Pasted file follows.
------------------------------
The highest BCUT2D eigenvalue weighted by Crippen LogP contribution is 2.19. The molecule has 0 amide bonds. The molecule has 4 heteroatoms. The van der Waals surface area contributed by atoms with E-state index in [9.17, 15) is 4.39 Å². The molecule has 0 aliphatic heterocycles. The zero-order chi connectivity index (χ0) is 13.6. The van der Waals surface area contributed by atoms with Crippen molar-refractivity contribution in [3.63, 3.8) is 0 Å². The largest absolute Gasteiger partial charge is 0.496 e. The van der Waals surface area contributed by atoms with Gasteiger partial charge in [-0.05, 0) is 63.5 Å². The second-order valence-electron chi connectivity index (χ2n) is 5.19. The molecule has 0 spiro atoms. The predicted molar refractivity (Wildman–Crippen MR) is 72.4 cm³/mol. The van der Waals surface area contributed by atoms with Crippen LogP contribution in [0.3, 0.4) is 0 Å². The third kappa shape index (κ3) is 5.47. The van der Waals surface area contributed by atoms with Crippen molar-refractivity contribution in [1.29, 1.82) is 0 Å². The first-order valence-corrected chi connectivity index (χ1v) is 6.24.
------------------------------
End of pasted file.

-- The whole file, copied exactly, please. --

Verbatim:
The highest BCUT2D eigenvalue weighted by Crippen LogP contribution is 2.19. The molecule has 0 amide bonds. The molecule has 4 heteroatoms. The van der Waals surface area contributed by atoms with E-state index in [9.17, 15) is 4.39 Å². The molecule has 0 aliphatic heterocycles. The zero-order chi connectivity index (χ0) is 13.6. The van der Waals surface area contributed by atoms with Crippen molar-refractivity contribution in [3.63, 3.8) is 0 Å². The largest absolute Gasteiger partial charge is 0.496 e. The van der Waals surface area contributed by atoms with Gasteiger partial charge in [-0.05, 0) is 63.5 Å². The second-order valence-electron chi connectivity index (χ2n) is 5.19. The molecule has 0 spiro atoms. The predicted molar refractivity (Wildman–Crippen MR) is 72.4 cm³/mol. The van der Waals surface area contributed by atoms with Crippen LogP contribution in [0.3, 0.4) is 0 Å². The third kappa shape index (κ3) is 5.47. The van der Waals surface area contributed by atoms with Crippen molar-refractivity contribution in [1.29, 1.82) is 0 Å². The first-order valence-corrected chi connectivity index (χ1v) is 6.24.